Borrowers are often targeted by “companies” who offer bad credit loans. Most of the time, these loans are scams intended to trick you into giving up some funds. People with bad credit are often victims of these bad credit loan scams as they suffer a lot of rejection from credible lenders due to their bad credit state. So, they become easy targets and fall for the scam.In bad credit loan scams, the lenders often promise to send you a loan, but only after you first send a fee to obtain the loan. The fee may be as low as $50 or up to several thousand dollars depending on the amount you’re borrowing. This fee is often termed “a loan origination fee”, “loan insurance fee”, or even “collateral” for the loan. You send the money and wait for your loan, but you never receive it. There are ways you can identify a bad credit loan scam.
Signs Of A Bad Credit Loan Scam
The most obvious sign of a bad credit loan scam is a request for upfront payment. Though it’s important to point out that, with a mortgage or car loan there will be a down payment on a mortgage or car loan or closing costs. This cost goes to the seller and reduces the amount you have to borrow.
The difference is that bad credit loan scams typically guarantee you’ll receive a loan, even before they’ve checked your credit. They promise to give you a loan regardless of your credit history, income, or a past bankruptcy. No legitimate lender will give you a loan without some assurance that you’re going to pay the loan back.
Another sign of a loan scam is being asked to send upfront payment via a method other than U.S. mail, credit card, or a personal check. Because there are strict mail fraud laws in the United States, scammers don’t usually receive payments through the mail. Instead, they often request that you wire the payment to them. Scammers are increasingly asking victims to send money via Green Money MoneyPak, cryptocurrency, and Venmo which are all methods that are hard to trace or refund once the funds have been sent.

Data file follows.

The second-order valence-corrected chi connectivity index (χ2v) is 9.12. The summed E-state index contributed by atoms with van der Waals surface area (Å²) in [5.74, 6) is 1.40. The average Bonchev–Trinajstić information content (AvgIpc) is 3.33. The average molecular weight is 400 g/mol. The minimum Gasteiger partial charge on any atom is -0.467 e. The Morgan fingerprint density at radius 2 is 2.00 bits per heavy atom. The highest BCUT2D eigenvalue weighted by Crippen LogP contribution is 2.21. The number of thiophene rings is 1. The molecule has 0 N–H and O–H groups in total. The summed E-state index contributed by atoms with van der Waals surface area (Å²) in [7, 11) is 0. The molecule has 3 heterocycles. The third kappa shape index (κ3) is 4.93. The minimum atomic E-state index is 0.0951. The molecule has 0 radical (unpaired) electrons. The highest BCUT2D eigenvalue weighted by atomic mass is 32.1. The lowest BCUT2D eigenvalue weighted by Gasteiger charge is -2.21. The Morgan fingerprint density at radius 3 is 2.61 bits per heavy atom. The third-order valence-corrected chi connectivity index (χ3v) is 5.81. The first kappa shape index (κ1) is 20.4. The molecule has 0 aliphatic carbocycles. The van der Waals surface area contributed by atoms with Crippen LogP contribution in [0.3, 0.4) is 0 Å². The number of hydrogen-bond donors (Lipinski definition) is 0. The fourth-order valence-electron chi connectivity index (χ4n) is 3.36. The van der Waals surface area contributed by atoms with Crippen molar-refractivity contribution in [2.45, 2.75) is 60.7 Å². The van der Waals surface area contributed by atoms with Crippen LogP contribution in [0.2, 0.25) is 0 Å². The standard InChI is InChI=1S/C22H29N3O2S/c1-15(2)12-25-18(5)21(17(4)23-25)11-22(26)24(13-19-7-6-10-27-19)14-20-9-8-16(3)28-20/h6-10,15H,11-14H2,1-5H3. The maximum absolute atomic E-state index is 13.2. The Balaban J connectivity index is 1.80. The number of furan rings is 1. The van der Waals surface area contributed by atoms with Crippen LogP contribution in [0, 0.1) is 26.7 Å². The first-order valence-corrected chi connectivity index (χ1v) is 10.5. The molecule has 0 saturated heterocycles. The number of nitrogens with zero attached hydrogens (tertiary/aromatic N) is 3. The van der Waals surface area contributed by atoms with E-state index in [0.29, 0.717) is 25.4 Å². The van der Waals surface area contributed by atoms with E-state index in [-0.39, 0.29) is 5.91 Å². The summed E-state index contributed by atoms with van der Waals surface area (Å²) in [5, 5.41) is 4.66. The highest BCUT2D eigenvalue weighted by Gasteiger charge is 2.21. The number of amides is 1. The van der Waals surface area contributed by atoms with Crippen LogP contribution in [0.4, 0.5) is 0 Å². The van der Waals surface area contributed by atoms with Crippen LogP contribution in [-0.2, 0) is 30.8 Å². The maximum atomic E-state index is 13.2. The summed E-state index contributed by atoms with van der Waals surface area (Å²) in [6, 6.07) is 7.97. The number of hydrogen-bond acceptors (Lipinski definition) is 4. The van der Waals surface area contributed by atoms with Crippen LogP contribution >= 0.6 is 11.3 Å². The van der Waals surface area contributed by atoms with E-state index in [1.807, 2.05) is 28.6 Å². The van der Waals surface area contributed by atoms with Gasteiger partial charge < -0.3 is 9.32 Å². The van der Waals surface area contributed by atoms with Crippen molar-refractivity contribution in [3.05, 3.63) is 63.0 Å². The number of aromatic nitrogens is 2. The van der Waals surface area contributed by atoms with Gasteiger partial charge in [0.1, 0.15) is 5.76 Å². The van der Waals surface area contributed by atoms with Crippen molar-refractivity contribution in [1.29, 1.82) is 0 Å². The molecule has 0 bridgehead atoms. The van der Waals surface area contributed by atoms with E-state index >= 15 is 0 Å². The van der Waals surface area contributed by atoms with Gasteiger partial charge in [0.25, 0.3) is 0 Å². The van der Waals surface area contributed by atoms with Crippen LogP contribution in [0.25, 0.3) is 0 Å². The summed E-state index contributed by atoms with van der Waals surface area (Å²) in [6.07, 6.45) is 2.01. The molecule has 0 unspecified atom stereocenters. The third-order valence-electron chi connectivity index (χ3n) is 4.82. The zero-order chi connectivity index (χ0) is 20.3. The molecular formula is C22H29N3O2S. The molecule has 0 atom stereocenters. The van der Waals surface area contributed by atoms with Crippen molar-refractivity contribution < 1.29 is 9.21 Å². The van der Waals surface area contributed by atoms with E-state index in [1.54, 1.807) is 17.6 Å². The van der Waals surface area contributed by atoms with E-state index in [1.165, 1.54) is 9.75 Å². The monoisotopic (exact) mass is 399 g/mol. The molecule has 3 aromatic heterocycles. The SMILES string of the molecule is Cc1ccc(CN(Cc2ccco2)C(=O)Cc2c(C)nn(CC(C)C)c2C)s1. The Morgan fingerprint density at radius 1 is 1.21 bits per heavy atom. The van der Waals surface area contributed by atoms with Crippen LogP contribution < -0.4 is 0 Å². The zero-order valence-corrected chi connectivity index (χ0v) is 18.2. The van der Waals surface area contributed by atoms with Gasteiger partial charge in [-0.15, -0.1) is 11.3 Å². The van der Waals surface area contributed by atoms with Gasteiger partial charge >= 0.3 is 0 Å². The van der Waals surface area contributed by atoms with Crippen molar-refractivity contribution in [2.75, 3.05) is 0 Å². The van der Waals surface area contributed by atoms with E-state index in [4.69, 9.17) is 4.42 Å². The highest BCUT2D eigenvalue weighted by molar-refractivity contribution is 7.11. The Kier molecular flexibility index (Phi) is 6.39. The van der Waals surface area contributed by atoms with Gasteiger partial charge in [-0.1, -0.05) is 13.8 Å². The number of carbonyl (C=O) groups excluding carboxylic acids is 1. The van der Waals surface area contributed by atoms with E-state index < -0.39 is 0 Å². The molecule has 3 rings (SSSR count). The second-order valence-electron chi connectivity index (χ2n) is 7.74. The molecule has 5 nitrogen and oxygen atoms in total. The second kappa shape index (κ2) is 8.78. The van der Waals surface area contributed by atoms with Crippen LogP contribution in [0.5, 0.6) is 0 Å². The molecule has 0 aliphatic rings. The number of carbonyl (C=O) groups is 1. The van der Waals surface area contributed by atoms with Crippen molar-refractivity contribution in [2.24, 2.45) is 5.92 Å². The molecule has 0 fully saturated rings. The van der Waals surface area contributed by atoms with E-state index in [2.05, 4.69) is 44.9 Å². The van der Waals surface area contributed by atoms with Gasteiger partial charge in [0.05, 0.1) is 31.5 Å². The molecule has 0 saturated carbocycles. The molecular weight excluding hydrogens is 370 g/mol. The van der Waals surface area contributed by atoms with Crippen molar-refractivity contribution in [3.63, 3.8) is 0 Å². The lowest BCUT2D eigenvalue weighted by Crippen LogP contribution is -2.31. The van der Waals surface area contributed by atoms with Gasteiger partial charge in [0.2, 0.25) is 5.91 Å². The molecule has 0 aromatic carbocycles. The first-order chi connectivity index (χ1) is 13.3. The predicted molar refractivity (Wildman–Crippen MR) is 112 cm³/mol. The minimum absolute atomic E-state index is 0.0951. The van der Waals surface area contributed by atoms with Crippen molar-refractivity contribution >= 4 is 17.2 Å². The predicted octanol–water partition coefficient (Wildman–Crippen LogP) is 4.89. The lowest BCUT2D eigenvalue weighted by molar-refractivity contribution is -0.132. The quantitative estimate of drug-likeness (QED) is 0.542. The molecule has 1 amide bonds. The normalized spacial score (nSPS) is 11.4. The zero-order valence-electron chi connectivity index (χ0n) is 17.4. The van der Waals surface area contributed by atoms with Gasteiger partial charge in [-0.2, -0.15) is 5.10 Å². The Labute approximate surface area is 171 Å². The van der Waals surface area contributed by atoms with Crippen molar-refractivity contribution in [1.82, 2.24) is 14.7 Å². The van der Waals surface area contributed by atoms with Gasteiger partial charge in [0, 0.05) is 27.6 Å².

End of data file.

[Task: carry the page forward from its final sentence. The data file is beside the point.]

Be wary of lenders in foreign countries like Canada or the Caribbean. These are the two most common places that bad credit loan scams seem to originate. Just because the loan comes from somewhere other than those two places doesn’t mean it’s legitimate. Carefully compare the loan to the other criteria to verify the bad credit loan.
Beware of companies requesting your social security number, bank account number, or credit card number without providing you any written documentation on the loan. Avoid giving out sensitive information over the phone unless you initiated the call to a business you know and trust.
What To Do If You’ve Been Scammed
If you’ve been the victim of a bad credit loan scam, contact your local law enforcement as soon as possible. You should also notify your state Attorney General, the FBI if the company was from another state or country, and the Federal Trade Commission. It’s also a good idea to let the Better Business Bureau know about the scam to alert other consumers about such fraudsters.